Right now I am reading a book by Eric Weiner called The Geography of Happiness. I wasn't too enthusiastic about it when I bought it; it sounded mildly interesting, was 50% off at Borders, and I badly needed something to read in the evenings to help me wind-down. However, I'm about 2/3 of the way through and am so glad I bought it and am reading it right now. It's perfect timing.
In the book, Weiner, who is a correspondent for NPR and a lifelong grouch, trots around the globe trying to find out what makes people happy (or unhappy, in some cases) in different countries and cultures, in an effort to determine whether there are universal conditions for happiness and, if so, where he might be able to find them and, therefore, "be happy."
The book initially appealed to me less from the perspective of really caring about the nature of happiness than because of the travel and culture components. I enjoy reading and learning about other cultures (which, in turn, is one of the reasons I love to travel) and I'm fascinated by how people, culture, and environment feed on and off of one another - also probably a lingering intellectual interest sparked by my degree in Media & Cultural Studies.
It has indeed been stimulating on this front but what has been most thought provoking for me is the way it has me thinking about my own road map for happiness, or, in the spirit of the book, my personal geography of happiness. Not in the sense of whether or not I'm happy but more in the sense of trying to understand what makes me happy and how I differ or identify with the different cultures in the book, especially since many of the countries Weiner visits are in Europe.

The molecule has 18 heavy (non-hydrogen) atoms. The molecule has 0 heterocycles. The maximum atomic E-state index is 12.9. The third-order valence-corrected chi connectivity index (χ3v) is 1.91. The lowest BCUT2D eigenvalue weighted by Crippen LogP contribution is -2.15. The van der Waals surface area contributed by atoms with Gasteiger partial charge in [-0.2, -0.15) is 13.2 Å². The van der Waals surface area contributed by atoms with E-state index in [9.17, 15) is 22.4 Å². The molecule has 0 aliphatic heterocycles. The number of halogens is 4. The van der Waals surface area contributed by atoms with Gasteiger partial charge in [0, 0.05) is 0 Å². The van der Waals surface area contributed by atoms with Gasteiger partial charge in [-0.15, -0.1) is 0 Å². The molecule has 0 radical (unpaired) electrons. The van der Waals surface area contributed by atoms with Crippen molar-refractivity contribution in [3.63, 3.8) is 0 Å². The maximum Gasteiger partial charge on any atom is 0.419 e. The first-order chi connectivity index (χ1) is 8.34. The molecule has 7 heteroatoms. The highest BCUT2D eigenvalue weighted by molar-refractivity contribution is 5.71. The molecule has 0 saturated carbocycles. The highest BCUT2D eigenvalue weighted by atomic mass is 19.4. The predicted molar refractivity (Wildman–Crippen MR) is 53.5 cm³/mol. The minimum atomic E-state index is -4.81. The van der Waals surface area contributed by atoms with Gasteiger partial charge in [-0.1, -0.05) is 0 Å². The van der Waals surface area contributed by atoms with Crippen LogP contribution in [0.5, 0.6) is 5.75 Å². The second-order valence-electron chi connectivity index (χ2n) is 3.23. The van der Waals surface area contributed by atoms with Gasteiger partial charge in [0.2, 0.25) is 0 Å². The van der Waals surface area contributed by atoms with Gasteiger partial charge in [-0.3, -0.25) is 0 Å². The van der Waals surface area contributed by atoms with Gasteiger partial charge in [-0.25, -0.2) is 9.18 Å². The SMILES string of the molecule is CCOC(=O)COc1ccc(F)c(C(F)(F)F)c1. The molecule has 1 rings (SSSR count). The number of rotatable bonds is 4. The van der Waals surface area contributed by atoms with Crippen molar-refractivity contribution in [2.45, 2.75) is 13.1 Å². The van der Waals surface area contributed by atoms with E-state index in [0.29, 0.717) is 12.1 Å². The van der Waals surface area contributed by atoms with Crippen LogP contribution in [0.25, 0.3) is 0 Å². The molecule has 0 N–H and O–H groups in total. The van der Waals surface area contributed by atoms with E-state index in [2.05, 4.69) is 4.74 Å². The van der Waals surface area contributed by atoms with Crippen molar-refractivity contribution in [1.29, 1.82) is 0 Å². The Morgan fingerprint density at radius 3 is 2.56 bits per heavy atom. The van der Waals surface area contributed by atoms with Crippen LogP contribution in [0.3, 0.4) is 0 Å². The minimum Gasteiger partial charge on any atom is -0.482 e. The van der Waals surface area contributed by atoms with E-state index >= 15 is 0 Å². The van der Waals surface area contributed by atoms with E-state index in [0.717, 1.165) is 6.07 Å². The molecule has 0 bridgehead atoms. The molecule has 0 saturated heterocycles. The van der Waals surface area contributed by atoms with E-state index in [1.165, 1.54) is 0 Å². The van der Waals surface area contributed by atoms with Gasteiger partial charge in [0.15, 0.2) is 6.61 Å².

I'm not done with the book yet and so I'm saving any conclusions for the last page but here is what has occurred to me so far:
Happiness to me is fleeting and morphous. It's not a destination or a permanent state but a mood, just like sadness, anger, frustration etc... I suppose I could say I would think someone is "happy" based upon whether their general disposition is more happy than sad but I think that's oversimplifying things a tad.
Although we all definitely have our list of things that bring us joy, or make us "happy", I think whether or not those things make us happy greatly depends on many things on any given day - hormones, the weather, the mood of those around us, the news, the time of year, external events or circumstances... For instance, I love to read, it engrosses and stimulates me in a way that no other medium can BUT if I've had a particularly stressful day, reading can actually make me irritated. Similarly, I don't like to drink water as a rule, it makes me feel sick. But, on a really hot day, when I'm physically active, nothing tastes better. These things bring me joy under certain cirumstances and so what happiness is to me is constantly changing.
Yet, happiness should not be confused with joy. Too many people spend their life searching for a constant state of elation and wind up feeling disappointed when it eludes them. Whether it be drug addicts looking for the greater high or consumers trying to buy their way into happiness with the most expensive designer item or coolest gadget, our society encourages us to find "things" to make us happy but leaves us a state of perpetual wanting when the "high" fades. One of the common threads between the happiest countries on earth, Weiner seems to be finding, is contentment through moderation of emotion - highs and lows. The Swiss, for instance, are (based upon data and Weiner's own research) a happy nation but it's not as if they run around in a perpetually happy mood, singing at the tops of their voices and smiling all day. They're just in that nice middle place, perhaps you could say well-balanced.